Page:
Alongside the i7 was the new 7 Series. Utilising the same platform as its all-electric sibling, it was on display in BMW M760e form, powered by a plug-in hybrid with 563bhp.
The BMW iX1 enters a huge small premium all-electric SUV segment, and design-wise it won’t differ too much from the new third-generation X1.
Due to go on sale in the summer, the xDrive30e was on display, sporting its dual-electric motor powertrain with 308bhp and 494Nm of torque – giving the iX1 a 0-62mph time of 5.7 seconds.
The BMW iX was also at Goodwood this year in all of its polarising glory. The design may not be for all but the new range-topping M60’s powertrain should be powerful enough to convince some doubters.
The two electric motors provide 611bhp and 1100Nm of torque, which gives the 2.5 tonne iX M60 a sprightly 0-62mph time of 3.8 seconds and a 155mph top speed.
Czinger isn’t a household hypercar name, but the 21C’s Goodwood appearance surely gave it a profile boost.
No less than 1,233bhp is offered up by its 2.9-litre V8 engine joined by two electric motors. A super light kerb weight of 1,250kg means the 21C has a power-to-weight ratio of 1:1.
The mind-boggling figures continue with a 0-62mph time of 1.9 seconds and a top speed of 281mph. What’s more, the 21C now holds the production lap record of both Laguna Seca and Circuit of the Americas.
American car company Fisker looked dead and buried after the Karma of 2011, but it’s back with a new SUV, called the Ocean.
It’ll be on sale in the UK next year, rivalling the likes of the Volkswagen ID.4 and Skoda Enyaq in the pure-electric family SUV segment.
We might not love pick up trucks as much as Americans do, but thanks to a chunky bodykit, added off-road prowess and more power, it was impossible not to enjoy Ford’s Ranger Raptor when it was launched fairly late in the previous generation’s lifecycle back in 2019.
The second-generation Ranger is now out and a hot new Raptor version will make an appearance at Goodwood’s Festival of Speed. Like on the old Raptor there’s an aggressive bodykit, but now there’s a new 3.0-litre twin-turbo EcoBoost petrol V6 producing 284bhp, an increase of 74bhp over the old model.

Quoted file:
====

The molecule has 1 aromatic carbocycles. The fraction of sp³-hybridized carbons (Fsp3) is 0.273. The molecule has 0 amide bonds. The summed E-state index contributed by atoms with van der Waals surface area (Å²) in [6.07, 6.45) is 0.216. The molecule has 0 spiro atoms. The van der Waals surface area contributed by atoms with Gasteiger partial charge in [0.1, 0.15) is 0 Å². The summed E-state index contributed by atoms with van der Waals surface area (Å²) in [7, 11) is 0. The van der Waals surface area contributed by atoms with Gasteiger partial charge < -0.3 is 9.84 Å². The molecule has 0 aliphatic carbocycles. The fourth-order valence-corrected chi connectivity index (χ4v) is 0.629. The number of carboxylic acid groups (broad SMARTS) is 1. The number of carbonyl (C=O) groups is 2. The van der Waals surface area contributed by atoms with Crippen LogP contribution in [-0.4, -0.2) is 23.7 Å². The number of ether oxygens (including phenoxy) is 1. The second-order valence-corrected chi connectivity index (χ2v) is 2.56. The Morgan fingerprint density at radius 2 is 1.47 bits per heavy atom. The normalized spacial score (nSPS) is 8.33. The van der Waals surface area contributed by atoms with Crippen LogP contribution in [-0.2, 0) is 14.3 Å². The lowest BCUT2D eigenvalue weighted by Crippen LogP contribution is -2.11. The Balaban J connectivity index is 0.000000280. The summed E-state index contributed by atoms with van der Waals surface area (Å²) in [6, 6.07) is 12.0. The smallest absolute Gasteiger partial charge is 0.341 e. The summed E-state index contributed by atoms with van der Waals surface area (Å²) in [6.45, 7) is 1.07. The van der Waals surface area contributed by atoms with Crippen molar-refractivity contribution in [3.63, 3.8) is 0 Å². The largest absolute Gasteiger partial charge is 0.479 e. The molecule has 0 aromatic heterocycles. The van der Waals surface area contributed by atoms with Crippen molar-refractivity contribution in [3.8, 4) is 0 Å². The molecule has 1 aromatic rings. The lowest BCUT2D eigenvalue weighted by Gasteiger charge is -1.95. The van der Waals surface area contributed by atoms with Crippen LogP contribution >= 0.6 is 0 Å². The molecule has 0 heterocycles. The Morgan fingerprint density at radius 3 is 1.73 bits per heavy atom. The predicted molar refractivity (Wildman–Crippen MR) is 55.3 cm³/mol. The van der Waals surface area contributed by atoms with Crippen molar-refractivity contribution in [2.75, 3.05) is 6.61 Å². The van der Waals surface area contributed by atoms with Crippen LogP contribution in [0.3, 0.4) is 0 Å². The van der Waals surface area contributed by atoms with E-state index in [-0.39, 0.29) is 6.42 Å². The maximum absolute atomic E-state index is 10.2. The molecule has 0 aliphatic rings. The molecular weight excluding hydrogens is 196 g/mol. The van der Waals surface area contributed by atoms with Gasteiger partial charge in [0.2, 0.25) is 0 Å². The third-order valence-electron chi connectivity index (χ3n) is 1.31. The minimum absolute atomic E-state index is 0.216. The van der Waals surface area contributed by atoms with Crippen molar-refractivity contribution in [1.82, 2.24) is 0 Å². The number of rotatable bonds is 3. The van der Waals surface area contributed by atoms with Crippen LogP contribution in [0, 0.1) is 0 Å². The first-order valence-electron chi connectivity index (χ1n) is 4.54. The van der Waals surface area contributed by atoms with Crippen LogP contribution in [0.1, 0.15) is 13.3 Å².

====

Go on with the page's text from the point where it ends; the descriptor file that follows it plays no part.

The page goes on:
Genesis has already given us the Electrified G80 saloon, the GV60 coupe-SUV and now it’s time for the third all-electric model in the premium car-maker’s lineup – the Electrified GV70.
Based on the GV70, the EV model will boast a dual-motor four-wheel drive setup producing 483bhp, and offers 350kW rapid charging capability. This should make it a competitor to the Audi e-tron, BMW iX3 and Mercedes EQC. Genesis also claims the Electrified GV70 will offer over 310 miles of range. None other than Lord March was on hand to take the covers off the car on the display stage.
Granted, the T.50 made its dynamic debut at the Goodwood Revival back in October last year, but any chance to hear this hypercar’s raucous V12 should be taken.
The combination of a Cosworth-developed 650bhp 3.9-litre V12 and a six-speed manual transmission makes the T.50 one of the most exciting cars in recent years and with the original debut stunted somewhat by bad weather, Festival of Speed showgoers finally had a chance to listen to the T.50 reach its 12,100rpm redline.
Gordon Murray has developed a slightly tamer hypercar to accompany the new T.50 – called the T.33. Tame might be underselling the T.33 a bit because it uses a version of the T.50’s 3.9-litre V12. It does, however, get a new chassis that’s still made from a mix of carbon fibre and aluminium.